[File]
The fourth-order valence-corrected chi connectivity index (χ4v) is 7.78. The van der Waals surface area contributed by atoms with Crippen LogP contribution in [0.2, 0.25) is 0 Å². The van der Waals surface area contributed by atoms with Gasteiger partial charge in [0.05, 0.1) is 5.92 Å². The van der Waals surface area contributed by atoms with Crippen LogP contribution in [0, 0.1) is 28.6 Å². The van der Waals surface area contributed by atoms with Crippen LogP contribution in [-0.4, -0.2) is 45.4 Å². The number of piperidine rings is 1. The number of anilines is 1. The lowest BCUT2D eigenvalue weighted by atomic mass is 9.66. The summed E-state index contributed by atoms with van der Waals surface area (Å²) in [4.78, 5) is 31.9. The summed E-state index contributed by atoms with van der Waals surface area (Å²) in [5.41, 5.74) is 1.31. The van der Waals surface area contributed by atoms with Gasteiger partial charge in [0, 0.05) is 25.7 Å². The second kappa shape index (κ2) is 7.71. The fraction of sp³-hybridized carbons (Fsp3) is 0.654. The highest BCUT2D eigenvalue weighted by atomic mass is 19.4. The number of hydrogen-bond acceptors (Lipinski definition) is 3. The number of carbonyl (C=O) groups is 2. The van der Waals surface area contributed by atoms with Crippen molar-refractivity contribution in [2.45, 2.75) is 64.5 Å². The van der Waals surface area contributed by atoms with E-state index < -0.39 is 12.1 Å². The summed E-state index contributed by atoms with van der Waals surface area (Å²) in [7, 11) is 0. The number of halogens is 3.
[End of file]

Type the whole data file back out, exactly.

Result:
The fourth-order valence-corrected chi connectivity index (χ4v) is 7.78. The van der Waals surface area contributed by atoms with Crippen LogP contribution in [0.2, 0.25) is 0 Å². The van der Waals surface area contributed by atoms with Gasteiger partial charge in [0.05, 0.1) is 5.92 Å². The van der Waals surface area contributed by atoms with Crippen LogP contribution in [0, 0.1) is 28.6 Å². The van der Waals surface area contributed by atoms with Crippen LogP contribution in [-0.4, -0.2) is 45.4 Å². The number of piperidine rings is 1. The number of anilines is 1. The lowest BCUT2D eigenvalue weighted by atomic mass is 9.66. The summed E-state index contributed by atoms with van der Waals surface area (Å²) in [4.78, 5) is 31.9. The summed E-state index contributed by atoms with van der Waals surface area (Å²) in [5.41, 5.74) is 1.31. The van der Waals surface area contributed by atoms with Gasteiger partial charge in [0, 0.05) is 25.7 Å². The second kappa shape index (κ2) is 7.71. The fraction of sp³-hybridized carbons (Fsp3) is 0.654. The highest BCUT2D eigenvalue weighted by atomic mass is 19.4. The number of hydrogen-bond acceptors (Lipinski definition) is 3. The number of carbonyl (C=O) groups is 2. The van der Waals surface area contributed by atoms with Crippen molar-refractivity contribution in [2.45, 2.75) is 64.5 Å². The van der Waals surface area contributed by atoms with E-state index < -0.39 is 12.1 Å². The summed E-state index contributed by atoms with van der Waals surface area (Å²) in [7, 11) is 0. The number of halogens is 3.